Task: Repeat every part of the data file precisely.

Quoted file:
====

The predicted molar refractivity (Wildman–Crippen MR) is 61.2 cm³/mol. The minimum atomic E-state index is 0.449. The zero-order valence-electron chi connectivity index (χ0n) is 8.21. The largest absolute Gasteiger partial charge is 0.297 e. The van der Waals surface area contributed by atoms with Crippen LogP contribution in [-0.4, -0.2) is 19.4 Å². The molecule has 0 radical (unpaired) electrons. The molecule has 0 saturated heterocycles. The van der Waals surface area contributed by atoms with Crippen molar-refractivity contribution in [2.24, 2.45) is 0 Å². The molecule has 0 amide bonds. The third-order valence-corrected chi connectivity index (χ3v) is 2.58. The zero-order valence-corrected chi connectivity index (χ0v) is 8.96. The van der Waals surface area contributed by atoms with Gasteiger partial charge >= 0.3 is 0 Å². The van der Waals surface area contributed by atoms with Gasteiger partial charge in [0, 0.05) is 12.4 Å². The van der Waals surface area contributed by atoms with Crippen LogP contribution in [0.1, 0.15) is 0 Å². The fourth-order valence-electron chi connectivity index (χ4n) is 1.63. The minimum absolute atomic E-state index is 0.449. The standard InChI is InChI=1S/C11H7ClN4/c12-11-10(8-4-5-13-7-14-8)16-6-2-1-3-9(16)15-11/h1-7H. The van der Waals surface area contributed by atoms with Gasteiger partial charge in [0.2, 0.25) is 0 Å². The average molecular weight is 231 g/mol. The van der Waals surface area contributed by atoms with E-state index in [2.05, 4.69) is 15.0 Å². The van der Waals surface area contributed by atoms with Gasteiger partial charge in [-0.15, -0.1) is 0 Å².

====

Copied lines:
The predicted molar refractivity (Wildman–Crippen MR) is 61.2 cm³/mol. The minimum atomic E-state index is 0.449. The zero-order valence-electron chi connectivity index (χ0n) is 8.21. The largest absolute Gasteiger partial charge is 0.297 e. The van der Waals surface area contributed by atoms with Crippen LogP contribution in [-0.4, -0.2) is 19.4 Å². The molecule has 0 radical (unpaired) electrons. The molecule has 0 saturated heterocycles. The van der Waals surface area contributed by atoms with Crippen molar-refractivity contribution in [2.24, 2.45) is 0 Å². The molecule has 0 amide bonds. The third-order valence-corrected chi connectivity index (χ3v) is 2.58. The zero-order valence-corrected chi connectivity index (χ0v) is 8.96. The van der Waals surface area contributed by atoms with Gasteiger partial charge >= 0.3 is 0 Å². The van der Waals surface area contributed by atoms with Gasteiger partial charge in [0, 0.05) is 12.4 Å². The van der Waals surface area contributed by atoms with Crippen LogP contribution in [0.1, 0.15) is 0 Å². The fourth-order valence-electron chi connectivity index (χ4n) is 1.63. The minimum absolute atomic E-state index is 0.449. The standard InChI is InChI=1S/C11H7ClN4/c12-11-10(8-4-5-13-7-14-8)16-6-2-1-3-9(16)15-11/h1-7H. The van der Waals surface area contributed by atoms with Gasteiger partial charge in [0.2, 0.25) is 0 Å². The average molecular weight is 231 g/mol. The van der Waals surface area contributed by atoms with E-state index in [2.05, 4.69) is 15.0 Å². The van der Waals surface area contributed by atoms with Gasteiger partial charge in [-0.15, -0.1) is 0 Å².